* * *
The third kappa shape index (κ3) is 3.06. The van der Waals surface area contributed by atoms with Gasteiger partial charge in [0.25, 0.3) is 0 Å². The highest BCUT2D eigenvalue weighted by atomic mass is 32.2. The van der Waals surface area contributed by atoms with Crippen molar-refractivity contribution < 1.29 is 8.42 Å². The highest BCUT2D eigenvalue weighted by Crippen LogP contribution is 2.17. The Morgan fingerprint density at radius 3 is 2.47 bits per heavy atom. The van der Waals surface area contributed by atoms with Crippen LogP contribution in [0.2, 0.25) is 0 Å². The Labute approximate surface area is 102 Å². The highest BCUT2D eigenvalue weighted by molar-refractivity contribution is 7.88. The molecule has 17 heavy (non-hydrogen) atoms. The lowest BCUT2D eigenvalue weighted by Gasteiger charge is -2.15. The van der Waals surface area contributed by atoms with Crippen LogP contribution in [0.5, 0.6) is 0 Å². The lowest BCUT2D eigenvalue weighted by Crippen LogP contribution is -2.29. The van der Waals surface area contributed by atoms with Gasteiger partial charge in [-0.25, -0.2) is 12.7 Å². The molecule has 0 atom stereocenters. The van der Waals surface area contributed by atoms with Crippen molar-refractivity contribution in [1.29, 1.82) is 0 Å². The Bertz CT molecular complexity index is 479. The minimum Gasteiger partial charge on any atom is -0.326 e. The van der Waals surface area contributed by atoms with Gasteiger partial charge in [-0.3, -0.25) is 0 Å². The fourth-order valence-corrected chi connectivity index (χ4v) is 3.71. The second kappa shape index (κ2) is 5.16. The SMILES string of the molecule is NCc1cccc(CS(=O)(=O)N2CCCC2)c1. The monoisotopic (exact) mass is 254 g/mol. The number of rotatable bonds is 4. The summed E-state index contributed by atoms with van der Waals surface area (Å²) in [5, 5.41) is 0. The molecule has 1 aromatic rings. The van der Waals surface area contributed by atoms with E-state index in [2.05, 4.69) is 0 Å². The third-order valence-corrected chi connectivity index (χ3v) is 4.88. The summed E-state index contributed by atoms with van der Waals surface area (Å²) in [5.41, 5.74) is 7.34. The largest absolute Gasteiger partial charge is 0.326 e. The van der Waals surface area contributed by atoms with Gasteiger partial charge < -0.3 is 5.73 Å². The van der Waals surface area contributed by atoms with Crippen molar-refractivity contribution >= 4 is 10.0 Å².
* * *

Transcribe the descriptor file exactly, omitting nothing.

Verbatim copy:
The third kappa shape index (κ3) is 3.06. The van der Waals surface area contributed by atoms with Gasteiger partial charge in [0.25, 0.3) is 0 Å². The highest BCUT2D eigenvalue weighted by atomic mass is 32.2. The van der Waals surface area contributed by atoms with Crippen molar-refractivity contribution < 1.29 is 8.42 Å². The highest BCUT2D eigenvalue weighted by Crippen LogP contribution is 2.17. The Morgan fingerprint density at radius 3 is 2.47 bits per heavy atom. The van der Waals surface area contributed by atoms with Crippen LogP contribution in [0.2, 0.25) is 0 Å². The Labute approximate surface area is 102 Å². The highest BCUT2D eigenvalue weighted by molar-refractivity contribution is 7.88. The molecule has 17 heavy (non-hydrogen) atoms. The lowest BCUT2D eigenvalue weighted by Gasteiger charge is -2.15. The van der Waals surface area contributed by atoms with Crippen LogP contribution in [0.5, 0.6) is 0 Å². The lowest BCUT2D eigenvalue weighted by Crippen LogP contribution is -2.29. The van der Waals surface area contributed by atoms with Gasteiger partial charge in [-0.25, -0.2) is 12.7 Å². The molecule has 0 atom stereocenters. The van der Waals surface area contributed by atoms with Crippen molar-refractivity contribution in [1.29, 1.82) is 0 Å². The Bertz CT molecular complexity index is 479. The minimum Gasteiger partial charge on any atom is -0.326 e. The van der Waals surface area contributed by atoms with Gasteiger partial charge in [-0.3, -0.25) is 0 Å². The fourth-order valence-corrected chi connectivity index (χ4v) is 3.71. The second kappa shape index (κ2) is 5.16. The SMILES string of the molecule is NCc1cccc(CS(=O)(=O)N2CCCC2)c1. The monoisotopic (exact) mass is 254 g/mol. The number of rotatable bonds is 4. The summed E-state index contributed by atoms with van der Waals surface area (Å²) in [5, 5.41) is 0. The molecule has 1 aromatic rings. The van der Waals surface area contributed by atoms with E-state index in [2.05, 4.69) is 0 Å². The third-order valence-corrected chi connectivity index (χ3v) is 4.88. The summed E-state index contributed by atoms with van der Waals surface area (Å²) in [5.41, 5.74) is 7.34. The largest absolute Gasteiger partial charge is 0.326 e. The van der Waals surface area contributed by atoms with Gasteiger partial charge < -0.3 is 5.73 Å². The van der Waals surface area contributed by atoms with Crippen molar-refractivity contribution >= 4 is 10.0 Å².